Focus Magazine Reviews Nissan LEAF



Also, here is a Nissan LEAF Nismo…None for America, but possibly available for the UK.

Here is a Nissan LEAF Nismo…Yes, we badly want one.

“This year, the Formula E championships will see battery-powered cars tear their way around some of the world’s biggest cities. With the series well under way, Focus decided to see what the current crop of electric cars can do for day-to-day motorists. Next up: the Nissan Leaf.”

States the video description.

Focus Magazine gives us a review of the Nissan LEAF in this first episode (to be followed by several more pertaining only to EVs).

The LEAF’s available features are explained rather well in this video and it’s particularly interesting to see how other regions are adapting to EV technology. If you reside in the United Kingdom, what one feature would you want added to the LEAF?

As mentioned in the video, the LEAF might not be the most practical road-trip car, but for day-to-day use, it’s hard to go wrong with the LEAF.

Check out the video and then tell us what you like and don’t like about the LEAF in the comments section below.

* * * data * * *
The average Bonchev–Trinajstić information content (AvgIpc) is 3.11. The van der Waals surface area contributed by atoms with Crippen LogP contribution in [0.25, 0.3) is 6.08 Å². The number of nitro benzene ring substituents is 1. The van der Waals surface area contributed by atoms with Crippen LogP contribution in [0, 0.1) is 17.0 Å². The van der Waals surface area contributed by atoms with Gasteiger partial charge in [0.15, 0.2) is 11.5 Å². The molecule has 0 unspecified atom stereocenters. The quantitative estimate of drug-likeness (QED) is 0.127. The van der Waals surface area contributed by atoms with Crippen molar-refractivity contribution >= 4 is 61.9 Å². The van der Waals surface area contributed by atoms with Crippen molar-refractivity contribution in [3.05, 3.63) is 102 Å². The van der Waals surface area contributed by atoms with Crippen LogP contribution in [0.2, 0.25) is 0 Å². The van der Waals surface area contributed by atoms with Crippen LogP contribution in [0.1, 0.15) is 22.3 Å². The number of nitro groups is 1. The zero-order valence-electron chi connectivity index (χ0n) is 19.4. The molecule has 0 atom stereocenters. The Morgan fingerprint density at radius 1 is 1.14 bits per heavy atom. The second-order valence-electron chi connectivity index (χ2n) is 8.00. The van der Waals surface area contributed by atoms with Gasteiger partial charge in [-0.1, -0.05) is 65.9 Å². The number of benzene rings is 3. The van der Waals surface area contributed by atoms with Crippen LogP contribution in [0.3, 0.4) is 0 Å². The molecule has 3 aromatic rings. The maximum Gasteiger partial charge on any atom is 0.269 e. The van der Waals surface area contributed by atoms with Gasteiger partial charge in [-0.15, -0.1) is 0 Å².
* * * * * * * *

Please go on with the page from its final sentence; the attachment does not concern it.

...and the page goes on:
Nissan LEAF's rear cargo area & space.

Nissan LEAF’s rear cargo area & space.

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7 Comments on "Focus Magazine Reviews Nissan LEAF"

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The logo looks weirdly like some kind of scull and cross bones.

Strange that the Bose subwoofer is exposed (to damage from cargo).

I have dropped something heavy on it at least once maybe twice and expected to see it cracked, but it did not.

That’s definitely why I didn’t get the version with the subwoofer.

This is the first review I’ve seen that is honest about the guess-o-meter. They burned 66 miles of range by driving only 40-50 miles, which means you’re only getting about 2/3 of what it reports at any time.

This is just what I’ve experienced with my ’12 Leaf, and of course it’s better in the summer and worse in the winter. It’s irritating because Tesla’s gauge is reported to be quite accurate, and Nissan has all the data available in the car to produce a more accurate reading.

My only other gripe about the car is the horrible nav system – it’s cumbersome to use and usually wrong.

Besides those complaints, I really love the car. It is ‘nippy’ as he says, and driving an ICE with a transmission seems so antiquated when the drivetrain has to go through all those gyrations in order to move the vehicle along.

Maybe it’s because of my light foot from driving the i-MiEV, but my 2015 LEAF does pretty well. If anything, it’s a little pessimistic.

It is too bad they don’t mention its high speed charging ability (80% in 30 minutes). With a little advance planning, this effectively makes it a weekend road tripper in addition to a great city commuter. Also, they mention it runs cheaply, but truly how cheap should be emphasized. Here in British Columbia where electricity is 6 cents per kWhr, it costs about $150 a year to run, saving about $2000 on gas for a similar sized regular car.